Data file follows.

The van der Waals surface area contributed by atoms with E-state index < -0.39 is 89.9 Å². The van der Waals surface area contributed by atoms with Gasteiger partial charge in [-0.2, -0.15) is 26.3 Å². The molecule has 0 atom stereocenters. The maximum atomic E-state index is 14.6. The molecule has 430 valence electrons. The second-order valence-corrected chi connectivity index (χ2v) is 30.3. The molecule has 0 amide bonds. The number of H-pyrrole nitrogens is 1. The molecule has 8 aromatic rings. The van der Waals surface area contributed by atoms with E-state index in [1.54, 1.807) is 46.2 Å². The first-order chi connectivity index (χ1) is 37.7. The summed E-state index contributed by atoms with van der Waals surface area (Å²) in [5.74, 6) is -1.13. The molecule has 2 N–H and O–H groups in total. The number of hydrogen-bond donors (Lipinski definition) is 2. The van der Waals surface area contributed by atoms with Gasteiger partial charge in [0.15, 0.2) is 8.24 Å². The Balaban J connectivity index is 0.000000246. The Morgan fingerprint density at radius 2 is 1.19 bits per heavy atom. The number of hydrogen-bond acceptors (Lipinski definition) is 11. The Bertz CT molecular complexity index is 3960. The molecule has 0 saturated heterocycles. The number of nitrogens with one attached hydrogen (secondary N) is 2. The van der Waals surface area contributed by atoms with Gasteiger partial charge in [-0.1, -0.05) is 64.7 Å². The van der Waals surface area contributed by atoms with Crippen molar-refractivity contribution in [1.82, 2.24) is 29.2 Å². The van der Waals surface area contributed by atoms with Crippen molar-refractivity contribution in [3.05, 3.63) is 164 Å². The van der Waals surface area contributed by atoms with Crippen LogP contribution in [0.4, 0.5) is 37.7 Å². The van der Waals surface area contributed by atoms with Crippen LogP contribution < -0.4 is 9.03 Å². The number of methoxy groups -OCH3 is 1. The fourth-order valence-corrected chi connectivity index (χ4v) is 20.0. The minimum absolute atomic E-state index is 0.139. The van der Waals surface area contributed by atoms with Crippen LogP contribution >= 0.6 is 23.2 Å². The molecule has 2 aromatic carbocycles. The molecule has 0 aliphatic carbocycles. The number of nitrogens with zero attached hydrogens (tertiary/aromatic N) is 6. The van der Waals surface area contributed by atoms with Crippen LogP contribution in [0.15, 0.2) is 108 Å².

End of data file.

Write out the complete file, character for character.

The van der Waals surface area contributed by atoms with E-state index < -0.39 is 89.9 Å². The van der Waals surface area contributed by atoms with Gasteiger partial charge in [-0.2, -0.15) is 26.3 Å². The molecule has 0 atom stereocenters. The maximum atomic E-state index is 14.6. The molecule has 430 valence electrons. The second-order valence-corrected chi connectivity index (χ2v) is 30.3. The molecule has 0 amide bonds. The number of H-pyrrole nitrogens is 1. The molecule has 8 aromatic rings. The van der Waals surface area contributed by atoms with E-state index in [1.54, 1.807) is 46.2 Å². The first-order chi connectivity index (χ1) is 37.7. The summed E-state index contributed by atoms with van der Waals surface area (Å²) in [5.74, 6) is -1.13. The molecule has 2 N–H and O–H groups in total. The number of hydrogen-bond donors (Lipinski definition) is 2. The van der Waals surface area contributed by atoms with Gasteiger partial charge in [0.15, 0.2) is 8.24 Å². The Balaban J connectivity index is 0.000000246. The Morgan fingerprint density at radius 2 is 1.19 bits per heavy atom. The number of hydrogen-bond acceptors (Lipinski definition) is 11. The Bertz CT molecular complexity index is 3960. The molecule has 0 saturated heterocycles. The number of nitrogens with one attached hydrogen (secondary N) is 2. The van der Waals surface area contributed by atoms with Gasteiger partial charge in [-0.1, -0.05) is 64.7 Å². The van der Waals surface area contributed by atoms with Crippen molar-refractivity contribution in [1.82, 2.24) is 29.2 Å². The van der Waals surface area contributed by atoms with Crippen molar-refractivity contribution in [3.05, 3.63) is 164 Å². The van der Waals surface area contributed by atoms with Crippen LogP contribution in [0.4, 0.5) is 37.7 Å². The van der Waals surface area contributed by atoms with Crippen LogP contribution < -0.4 is 9.03 Å². The number of methoxy groups -OCH3 is 1. The fourth-order valence-corrected chi connectivity index (χ4v) is 20.0. The minimum absolute atomic E-state index is 0.139. The van der Waals surface area contributed by atoms with Crippen LogP contribution >= 0.6 is 23.2 Å². The molecule has 2 aromatic carbocycles. The molecule has 0 aliphatic carbocycles. The number of nitrogens with zero attached hydrogens (tertiary/aromatic N) is 6. The van der Waals surface area contributed by atoms with Crippen LogP contribution in [0.15, 0.2) is 108 Å².